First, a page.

• Other blood tests can measure various auto-antibodies which occur in various autoimmune diseases. For example, antinuclear antibodies (ANAs) or smooth muscle antibodies (SMAs). Some of these auto-antibodies are raised in autoimmune hepatitis and indicate that this may be the cause of the hepatitis.

  • A small sample (biopsy) of the liver is likely to be taken to look at under the microscope. Looking at a tiny piece of liver tissue this way can show inflammation and the extent of any scarring of the liver (cirrhosis). See the separate leaflet called Liver Biopsy for more detail. The type of cells involved in the inflammation usually help to confirm the diagnosis of autoimmune hepatitis, and to rule out other causes of hepatitis.

Various tests may also be done to rule out other liver disorders such as viral hepatitis.

Autoimmune hepatitis treatment

Treatment is almost always needed. Early treatment can improve symptoms, reduce the risk of complications, and also greatly improve your outlook (prognosis). Treatment aims to reduce inflammation and suppress the immune system with immunosuppressant medicines. Treatments include:


Steroid medication (usually prednisolone) is often thel first treatment. Steroids are good at reducing inflammation. A high dose is usually needed at first. The dose is then gradually reduced over a few weeks. The aim is to find the lowest dose needed to control the inflammation. The dose needed varies from person to person. See the separate leaflet called Oral Steroids for more detail.


Azathioprine is an immunosuppressant medicine that works in a different way to steroids. It is usually used in addition to the steroid. A steroid plus azathioprine tends to work better than either alone. Also, the dose of steroid needed is usually less if you also take azathioprine. This means that any side-effects from steroids may be less severe.

Treatment works well in most cases. Usually, the inflammation settles and symptoms improve within a few months of starting treatment. However, it may take a year or more to get the disease totally under control. Azathioprine is usually taken for at least two years.

Once the condition has completely settled, your doctor may advise a trial without treatment. A liver biopsy is usually done at the end of the course of treatment, to ensure that the liver inflammation has fully resolved. However, only around one in five people can remain off treatment for long periods of time. This is because the hepatitis usually returns (relapses), which means you will have to then take medication again.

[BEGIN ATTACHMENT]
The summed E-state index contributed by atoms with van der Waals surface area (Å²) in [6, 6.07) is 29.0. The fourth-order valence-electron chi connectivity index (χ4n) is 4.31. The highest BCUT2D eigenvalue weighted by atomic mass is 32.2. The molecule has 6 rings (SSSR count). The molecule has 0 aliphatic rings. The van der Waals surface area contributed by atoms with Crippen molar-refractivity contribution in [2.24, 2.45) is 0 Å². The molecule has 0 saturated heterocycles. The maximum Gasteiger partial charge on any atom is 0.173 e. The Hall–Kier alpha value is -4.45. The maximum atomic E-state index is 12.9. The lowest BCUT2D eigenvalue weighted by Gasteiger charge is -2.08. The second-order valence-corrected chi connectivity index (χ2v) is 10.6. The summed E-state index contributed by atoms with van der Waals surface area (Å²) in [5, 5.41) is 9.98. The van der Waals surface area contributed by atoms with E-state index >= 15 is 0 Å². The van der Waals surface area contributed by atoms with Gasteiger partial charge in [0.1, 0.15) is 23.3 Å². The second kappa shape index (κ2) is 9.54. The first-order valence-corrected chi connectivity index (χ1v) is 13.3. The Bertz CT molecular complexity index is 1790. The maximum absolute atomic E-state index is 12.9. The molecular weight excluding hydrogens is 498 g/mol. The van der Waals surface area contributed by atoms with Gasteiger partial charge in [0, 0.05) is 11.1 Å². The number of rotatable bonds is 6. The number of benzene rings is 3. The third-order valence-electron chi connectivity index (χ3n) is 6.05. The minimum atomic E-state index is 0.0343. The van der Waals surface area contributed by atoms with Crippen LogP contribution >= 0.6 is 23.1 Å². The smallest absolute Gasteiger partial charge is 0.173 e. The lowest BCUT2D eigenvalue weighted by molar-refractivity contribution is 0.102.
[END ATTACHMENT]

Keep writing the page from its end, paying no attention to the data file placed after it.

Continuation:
In many cases, long-term maintenance treatment is needed. This means that the majority of people with autoimmune hepatitis will need to take low doses of immunosuppressant treatment for long periods of time, or even indefinitely.


Side-effects from the treatment may be troublesome in some cases. The dose of treatment is kept as low as possible to keep the condition under control with the minimum of side-effects. If you cannot tolerate the azathioprine and/or steroids then alternative treatment may be given. This may include other medicines such as mycophenolate mofetil, budesonide, ciclosporin or tacrolimus.

Side-effects from the steroids can occur. These can include 'thinning' of the bones (osteoporosis), weight gain, raised blood sugar and increased pressure in the eye (glaucoma). Your doctor may advise that you take vitamin D and calcium supplements, or medicines called bisphosphonates while you are taking steroid medication. These work by strengthening the bones and lowering your risk of developing osteoporosis in the future.

It is likely that you will be advised to have a dual-energy X-ray absorptiometry (DXA) scan before starting steroids and this is then repeated at regular intervals. This is done to assess the density of your bones. See the separate leaflet called Preventing Steroid-induced Osteoporosis.

Liver transplant

For some people a liver transplant may be an option - for example:

  • In the few people who do not respond to treatment with the medicines mentioned above; or

  • In people diagnosed in the late stage of the disease with severe 'scarring' of the liver (cirrhosis) or liver failure.

The long-term outlook after liver transplantation is good.


If you have autoimmune hepatitis it is recommended that you are vaccinated against hepatitis A and hepatitis B. You should also receive the annual flu vaccination.

Diet and alcohol

Most people with autoimmune hepatitis will be advised to eat a normal healthy diet. Ideally, anybody with inflammation of the liver should not drink alcohol, or only in very small amounts. If you already have liver inflammation, alcohol may increase the risk and speed of developing cirrhosis.

What is the outlook?

With treatment, most people with autoimmune hepatitis have a normal life expectancy and feel well most of the time. The treatment used for autoimmune hepatitis has improved the outlook (prognosis) tremendously.

It is very important that you do not stop your treatment too early without your doctor's knowledge, as your hepatitis may return. Although the condition usually returns at some point after stopping treatment, it can usually be treated again by quickly going back on medication.

There is a very small increased risk of developing liver cancer, especially if you also have 'scarring' of the liver (cirrhosis) due to your autoimmune hepatitis. Some doctors recommend a blood test and an ultrasound scan of your liver every so often to screen for this.

Further reading and references

  • Casal Moura M, Liberal R, Cardoso H, et al; Management of autoimmune hepatitis: Focus on pharmacologic treatments beyond corticosteroids. World J Hepatol. 2014 Jun 27;6(6):410-8. doi: 10.4254/wjh.v6.i6.410.
  • Carbone M, Neuberger JM; Autoimmune liver disease, autoimmunity and liver transplantation. J Hepatol. 2014 Jan;60(1):210-23. doi: 10.1016/j.jhep.2013.09.020. Epub 2013 Sep 29.
  • Czaja AJ; Diagnosis and Management of Autoimmune Hepatitis: Current Status and Future Directions. Gut Liver. 2016 Mar;10(2):177-203. doi: 10.5009/gnl15352.
  • ; EASL Clinical Practice Guidelines: Autoimmune hepatitis. J Hepatol. 2015 Oct;63(4):971-1004. doi: 10.1016/j.jhep.2015.06.030. Epub 2015 Sep 1.

Article history

The information on this page is written and peer reviewed by qualified clinicians.

  • Next review due: 24 Apr 2028
  • 26 Apr 2023 | Latest version

    Last updated by

    Dr Rosalyn Adleman, MRCGP

    Peer reviewed by

    Dr Rachel Hudson, MRCGP